And getting some sufficient charge into the AGM home battery, as sea trials are coming within sight.

A Westerbeke alternator is on its way from the states and should arrive in a week or two
Already I seem to have a crew of experienced people to take her to sea, ... odd how this happens
To make them more at home the head is now serviceable and pressure water system is operating.
I dont have any electronics so its down to hand held sat-nav and paper

But this week, I need to cut that fuel tank in half to get it out of the boat through the sail locker
and replace the thing in the interim with a smaller auxiliary tank to get her through to winter.
Its not going to be easy as the cut will happen with a simple jig saw
it means putting plenty of water and soap into the tank which will inevitably find its way into the bilge.

To add to my woes its going to be over 100F, just to add some memorable discomfort
shall try to remember to get some pictures
Hope I dont blow myself to bits ... but even that ... wouldnt be the first time ...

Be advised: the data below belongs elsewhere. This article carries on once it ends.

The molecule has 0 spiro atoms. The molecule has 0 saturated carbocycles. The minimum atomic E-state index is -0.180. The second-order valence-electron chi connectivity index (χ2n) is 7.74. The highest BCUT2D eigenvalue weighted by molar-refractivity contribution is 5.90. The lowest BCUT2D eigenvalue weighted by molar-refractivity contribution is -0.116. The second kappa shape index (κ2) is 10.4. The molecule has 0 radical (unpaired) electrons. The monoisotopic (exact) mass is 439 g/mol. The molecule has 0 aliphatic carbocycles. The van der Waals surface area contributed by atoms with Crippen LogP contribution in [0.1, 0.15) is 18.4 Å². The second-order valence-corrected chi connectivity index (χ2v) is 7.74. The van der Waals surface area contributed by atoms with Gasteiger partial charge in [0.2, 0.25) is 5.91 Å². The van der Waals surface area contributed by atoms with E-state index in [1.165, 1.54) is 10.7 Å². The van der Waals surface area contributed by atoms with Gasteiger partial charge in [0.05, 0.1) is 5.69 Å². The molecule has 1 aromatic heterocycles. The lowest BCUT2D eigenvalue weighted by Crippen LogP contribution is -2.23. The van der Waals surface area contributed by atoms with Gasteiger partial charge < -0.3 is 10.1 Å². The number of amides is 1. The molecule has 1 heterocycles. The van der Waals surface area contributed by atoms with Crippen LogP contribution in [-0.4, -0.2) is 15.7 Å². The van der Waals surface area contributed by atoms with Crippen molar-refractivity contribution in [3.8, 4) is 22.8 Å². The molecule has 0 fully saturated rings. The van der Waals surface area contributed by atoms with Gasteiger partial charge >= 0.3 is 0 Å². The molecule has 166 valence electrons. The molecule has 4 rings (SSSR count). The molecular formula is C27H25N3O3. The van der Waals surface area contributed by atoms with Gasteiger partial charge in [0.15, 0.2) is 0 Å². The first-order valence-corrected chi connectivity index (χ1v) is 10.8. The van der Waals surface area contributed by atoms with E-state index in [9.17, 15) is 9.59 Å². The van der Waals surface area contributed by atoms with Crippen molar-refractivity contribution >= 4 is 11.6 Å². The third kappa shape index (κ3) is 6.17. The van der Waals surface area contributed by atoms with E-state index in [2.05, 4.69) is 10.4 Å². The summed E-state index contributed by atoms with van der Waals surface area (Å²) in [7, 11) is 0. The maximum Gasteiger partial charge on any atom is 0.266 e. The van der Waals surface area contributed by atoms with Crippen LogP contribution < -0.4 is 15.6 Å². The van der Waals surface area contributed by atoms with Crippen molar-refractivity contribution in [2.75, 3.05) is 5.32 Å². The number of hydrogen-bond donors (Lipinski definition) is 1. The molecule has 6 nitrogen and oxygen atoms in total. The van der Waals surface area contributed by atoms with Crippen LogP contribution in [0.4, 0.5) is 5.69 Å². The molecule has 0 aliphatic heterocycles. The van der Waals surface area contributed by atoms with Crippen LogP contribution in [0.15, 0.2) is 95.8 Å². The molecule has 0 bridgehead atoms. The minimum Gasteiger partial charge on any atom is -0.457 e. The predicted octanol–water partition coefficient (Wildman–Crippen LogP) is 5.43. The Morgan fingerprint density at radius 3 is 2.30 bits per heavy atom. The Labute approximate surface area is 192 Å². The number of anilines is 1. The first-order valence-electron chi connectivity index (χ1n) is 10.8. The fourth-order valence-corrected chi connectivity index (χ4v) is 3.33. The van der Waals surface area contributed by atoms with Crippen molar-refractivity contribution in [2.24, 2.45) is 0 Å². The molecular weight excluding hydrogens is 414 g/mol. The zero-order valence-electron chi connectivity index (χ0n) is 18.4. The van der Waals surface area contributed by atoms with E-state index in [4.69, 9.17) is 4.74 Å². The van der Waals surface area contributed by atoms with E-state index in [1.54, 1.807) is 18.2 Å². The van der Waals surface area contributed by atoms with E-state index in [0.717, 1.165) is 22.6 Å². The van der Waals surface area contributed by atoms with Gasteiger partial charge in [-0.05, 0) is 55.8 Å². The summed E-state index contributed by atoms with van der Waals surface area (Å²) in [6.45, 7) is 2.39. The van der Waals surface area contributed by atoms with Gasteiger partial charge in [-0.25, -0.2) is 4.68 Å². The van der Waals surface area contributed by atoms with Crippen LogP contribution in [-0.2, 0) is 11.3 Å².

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Pearson 365/367 Mechanic Shop / Re: Wind Vanes and Transom Luggage
« Last post by eveningebb on January 16, 2018, 03:11:28 PM »
Check out their website  http://hydrovane.com and talk to Will Curry.  His email and info is on the site under the Contact tab.  According to their site, you can mount it off-center without any loss of performance.  Read through the "Features" under "The Hydrovane" tab and check out the installation and operation instructions.

It was a fairly easy install.  The only difficulty as I remember was getting the backing plates and the the mounting pads trimmed to adjust for the camber and pitch in the transom. 

I particularly like the fact that the hydrovane gives you an auxiliary rudder.  You can use the boat's rudder to provide take out some of the weather helm.
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   When you clean up or replace the buss bars, you might want to give them a spray of this:  https://ihiqa2kjxfb4dhp9872la1cm-wpengine.netdna-ssl.com/wp-content/uploads/2016/07/ff_brochure.pdf .